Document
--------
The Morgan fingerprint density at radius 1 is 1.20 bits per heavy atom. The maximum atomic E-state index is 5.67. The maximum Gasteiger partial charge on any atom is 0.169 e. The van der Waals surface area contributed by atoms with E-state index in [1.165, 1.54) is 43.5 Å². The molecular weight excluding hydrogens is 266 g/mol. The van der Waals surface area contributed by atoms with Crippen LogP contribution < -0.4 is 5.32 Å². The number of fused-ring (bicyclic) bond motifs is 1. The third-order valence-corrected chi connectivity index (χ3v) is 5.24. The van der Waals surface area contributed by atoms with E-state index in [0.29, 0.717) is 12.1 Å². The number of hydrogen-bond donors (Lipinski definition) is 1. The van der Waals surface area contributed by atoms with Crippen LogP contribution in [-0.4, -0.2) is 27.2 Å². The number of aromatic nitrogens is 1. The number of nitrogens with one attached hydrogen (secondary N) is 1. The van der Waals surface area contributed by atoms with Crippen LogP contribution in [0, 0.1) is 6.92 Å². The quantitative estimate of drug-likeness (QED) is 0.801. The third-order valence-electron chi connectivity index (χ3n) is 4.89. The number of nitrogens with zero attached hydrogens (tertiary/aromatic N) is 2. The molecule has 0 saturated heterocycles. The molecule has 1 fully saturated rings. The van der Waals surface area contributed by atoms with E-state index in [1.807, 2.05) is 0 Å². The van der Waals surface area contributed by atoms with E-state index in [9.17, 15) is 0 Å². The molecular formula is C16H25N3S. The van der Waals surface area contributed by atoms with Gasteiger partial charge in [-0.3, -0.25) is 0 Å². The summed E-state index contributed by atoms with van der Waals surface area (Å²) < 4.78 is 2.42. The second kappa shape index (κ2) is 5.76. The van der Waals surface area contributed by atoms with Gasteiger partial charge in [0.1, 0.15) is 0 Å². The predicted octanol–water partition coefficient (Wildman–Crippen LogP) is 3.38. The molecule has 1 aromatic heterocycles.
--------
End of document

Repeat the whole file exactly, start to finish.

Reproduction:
The Morgan fingerprint density at radius 1 is 1.20 bits per heavy atom. The maximum atomic E-state index is 5.67. The maximum Gasteiger partial charge on any atom is 0.169 e. The van der Waals surface area contributed by atoms with E-state index in [1.165, 1.54) is 43.5 Å². The molecular weight excluding hydrogens is 266 g/mol. The van der Waals surface area contributed by atoms with Crippen LogP contribution < -0.4 is 5.32 Å². The number of fused-ring (bicyclic) bond motifs is 1. The third-order valence-corrected chi connectivity index (χ3v) is 5.24. The van der Waals surface area contributed by atoms with E-state index in [0.29, 0.717) is 12.1 Å². The number of hydrogen-bond donors (Lipinski definition) is 1. The van der Waals surface area contributed by atoms with Crippen LogP contribution in [-0.4, -0.2) is 27.2 Å². The number of aromatic nitrogens is 1. The number of nitrogens with one attached hydrogen (secondary N) is 1. The van der Waals surface area contributed by atoms with Crippen LogP contribution in [0, 0.1) is 6.92 Å². The quantitative estimate of drug-likeness (QED) is 0.801. The third-order valence-electron chi connectivity index (χ3n) is 4.89. The number of nitrogens with zero attached hydrogens (tertiary/aromatic N) is 2. The molecule has 0 saturated heterocycles. The molecule has 1 fully saturated rings. The van der Waals surface area contributed by atoms with E-state index in [1.807, 2.05) is 0 Å². The van der Waals surface area contributed by atoms with E-state index in [9.17, 15) is 0 Å². The molecular formula is C16H25N3S. The van der Waals surface area contributed by atoms with Gasteiger partial charge in [-0.3, -0.25) is 0 Å². The summed E-state index contributed by atoms with van der Waals surface area (Å²) < 4.78 is 2.42. The second kappa shape index (κ2) is 5.76. The van der Waals surface area contributed by atoms with Gasteiger partial charge in [0.1, 0.15) is 0 Å². The predicted octanol–water partition coefficient (Wildman–Crippen LogP) is 3.38. The molecule has 1 aromatic heterocycles.